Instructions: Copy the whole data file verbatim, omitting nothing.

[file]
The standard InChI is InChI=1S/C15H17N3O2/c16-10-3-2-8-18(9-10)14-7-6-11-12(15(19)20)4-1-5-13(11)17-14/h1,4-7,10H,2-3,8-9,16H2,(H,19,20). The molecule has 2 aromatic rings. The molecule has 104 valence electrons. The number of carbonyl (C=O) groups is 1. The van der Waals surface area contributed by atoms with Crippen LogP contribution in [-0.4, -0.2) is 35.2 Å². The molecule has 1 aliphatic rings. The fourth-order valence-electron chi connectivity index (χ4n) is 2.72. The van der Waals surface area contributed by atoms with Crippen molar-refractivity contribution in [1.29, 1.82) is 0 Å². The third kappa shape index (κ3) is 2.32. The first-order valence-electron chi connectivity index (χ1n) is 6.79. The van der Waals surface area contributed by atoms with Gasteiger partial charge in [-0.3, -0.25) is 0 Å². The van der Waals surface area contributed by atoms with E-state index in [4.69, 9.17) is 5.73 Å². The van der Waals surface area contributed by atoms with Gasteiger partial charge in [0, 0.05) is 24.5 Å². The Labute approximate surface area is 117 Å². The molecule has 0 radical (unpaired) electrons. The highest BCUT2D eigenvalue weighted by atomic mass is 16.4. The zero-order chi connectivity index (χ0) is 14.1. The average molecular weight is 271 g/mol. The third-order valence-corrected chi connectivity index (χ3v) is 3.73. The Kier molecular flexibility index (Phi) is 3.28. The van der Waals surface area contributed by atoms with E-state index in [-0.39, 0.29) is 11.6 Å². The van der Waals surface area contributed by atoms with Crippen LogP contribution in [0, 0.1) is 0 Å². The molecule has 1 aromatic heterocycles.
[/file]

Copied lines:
The standard InChI is InChI=1S/C15H17N3O2/c16-10-3-2-8-18(9-10)14-7-6-11-12(15(19)20)4-1-5-13(11)17-14/h1,4-7,10H,2-3,8-9,16H2,(H,19,20). The molecule has 2 aromatic rings. The molecule has 104 valence electrons. The number of carbonyl (C=O) groups is 1. The van der Waals surface area contributed by atoms with Crippen LogP contribution in [-0.4, -0.2) is 35.2 Å². The molecule has 1 aliphatic rings. The fourth-order valence-electron chi connectivity index (χ4n) is 2.72. The van der Waals surface area contributed by atoms with Crippen molar-refractivity contribution in [1.29, 1.82) is 0 Å². The third kappa shape index (κ3) is 2.32. The first-order valence-electron chi connectivity index (χ1n) is 6.79. The van der Waals surface area contributed by atoms with Gasteiger partial charge in [-0.3, -0.25) is 0 Å². The van der Waals surface area contributed by atoms with E-state index in [4.69, 9.17) is 5.73 Å². The van der Waals surface area contributed by atoms with Gasteiger partial charge in [0, 0.05) is 24.5 Å². The Labute approximate surface area is 117 Å². The molecule has 0 radical (unpaired) electrons. The highest BCUT2D eigenvalue weighted by atomic mass is 16.4. The zero-order chi connectivity index (χ0) is 14.1. The average molecular weight is 271 g/mol. The third-order valence-corrected chi connectivity index (χ3v) is 3.73. The Kier molecular flexibility index (Phi) is 3.28. The van der Waals surface area contributed by atoms with E-state index in [-0.39, 0.29) is 11.6 Å². The van der Waals surface area contributed by atoms with Crippen LogP contribution in [0, 0.1) is 0 Å². The molecule has 1 aromatic heterocycles.